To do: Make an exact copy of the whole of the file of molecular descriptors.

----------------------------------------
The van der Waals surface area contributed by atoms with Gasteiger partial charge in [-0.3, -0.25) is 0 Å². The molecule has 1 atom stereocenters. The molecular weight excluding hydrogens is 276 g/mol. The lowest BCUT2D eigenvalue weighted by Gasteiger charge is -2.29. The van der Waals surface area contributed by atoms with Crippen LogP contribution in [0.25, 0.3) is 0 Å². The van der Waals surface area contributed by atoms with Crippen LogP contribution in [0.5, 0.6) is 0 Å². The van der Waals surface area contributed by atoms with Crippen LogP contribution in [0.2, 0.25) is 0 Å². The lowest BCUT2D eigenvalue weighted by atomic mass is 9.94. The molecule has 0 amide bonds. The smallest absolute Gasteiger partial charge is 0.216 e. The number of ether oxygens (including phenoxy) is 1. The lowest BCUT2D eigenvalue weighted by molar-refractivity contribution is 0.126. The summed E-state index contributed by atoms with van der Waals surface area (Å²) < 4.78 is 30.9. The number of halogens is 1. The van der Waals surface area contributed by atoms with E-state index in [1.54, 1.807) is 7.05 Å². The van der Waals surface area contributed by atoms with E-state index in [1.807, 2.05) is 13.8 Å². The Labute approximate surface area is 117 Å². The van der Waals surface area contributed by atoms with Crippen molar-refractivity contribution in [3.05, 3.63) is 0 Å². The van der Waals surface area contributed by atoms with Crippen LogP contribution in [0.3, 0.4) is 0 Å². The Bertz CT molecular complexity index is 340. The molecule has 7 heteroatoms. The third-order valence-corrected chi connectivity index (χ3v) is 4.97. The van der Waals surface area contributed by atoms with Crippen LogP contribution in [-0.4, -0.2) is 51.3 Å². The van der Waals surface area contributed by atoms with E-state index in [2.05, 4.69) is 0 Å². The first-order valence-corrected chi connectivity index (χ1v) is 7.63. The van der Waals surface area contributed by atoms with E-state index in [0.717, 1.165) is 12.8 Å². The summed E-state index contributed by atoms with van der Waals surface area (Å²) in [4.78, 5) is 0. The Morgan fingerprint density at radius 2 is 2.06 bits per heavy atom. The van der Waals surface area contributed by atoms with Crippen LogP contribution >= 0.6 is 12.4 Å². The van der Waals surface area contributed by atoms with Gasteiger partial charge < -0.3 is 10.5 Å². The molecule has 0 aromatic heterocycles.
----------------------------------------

The van der Waals surface area contributed by atoms with Gasteiger partial charge in [-0.3, -0.25) is 0 Å². The molecule has 1 atom stereocenters. The molecular weight excluding hydrogens is 276 g/mol. The lowest BCUT2D eigenvalue weighted by Gasteiger charge is -2.29. The van der Waals surface area contributed by atoms with Crippen LogP contribution in [0.25, 0.3) is 0 Å². The van der Waals surface area contributed by atoms with Crippen LogP contribution in [0.5, 0.6) is 0 Å². The van der Waals surface area contributed by atoms with Crippen LogP contribution in [0.2, 0.25) is 0 Å². The lowest BCUT2D eigenvalue weighted by atomic mass is 9.94. The molecule has 0 amide bonds. The smallest absolute Gasteiger partial charge is 0.216 e. The number of ether oxygens (including phenoxy) is 1. The lowest BCUT2D eigenvalue weighted by molar-refractivity contribution is 0.126. The summed E-state index contributed by atoms with van der Waals surface area (Å²) < 4.78 is 30.9. The number of halogens is 1. The van der Waals surface area contributed by atoms with E-state index in [1.54, 1.807) is 7.05 Å². The van der Waals surface area contributed by atoms with E-state index in [1.807, 2.05) is 13.8 Å². The Labute approximate surface area is 117 Å². The van der Waals surface area contributed by atoms with Crippen molar-refractivity contribution in [3.05, 3.63) is 0 Å². The van der Waals surface area contributed by atoms with Crippen LogP contribution in [0.3, 0.4) is 0 Å². The Bertz CT molecular complexity index is 340. The molecule has 7 heteroatoms. The third-order valence-corrected chi connectivity index (χ3v) is 4.97. The van der Waals surface area contributed by atoms with Crippen LogP contribution in [-0.4, -0.2) is 51.3 Å². The van der Waals surface area contributed by atoms with E-state index in [2.05, 4.69) is 0 Å². The first-order valence-corrected chi connectivity index (χ1v) is 7.63. The van der Waals surface area contributed by atoms with E-state index in [0.717, 1.165) is 12.8 Å². The summed E-state index contributed by atoms with van der Waals surface area (Å²) in [4.78, 5) is 0. The Morgan fingerprint density at radius 2 is 2.06 bits per heavy atom. The van der Waals surface area contributed by atoms with Crippen LogP contribution >= 0.6 is 12.4 Å². The van der Waals surface area contributed by atoms with Gasteiger partial charge < -0.3 is 10.5 Å². The molecule has 0 aromatic heterocycles.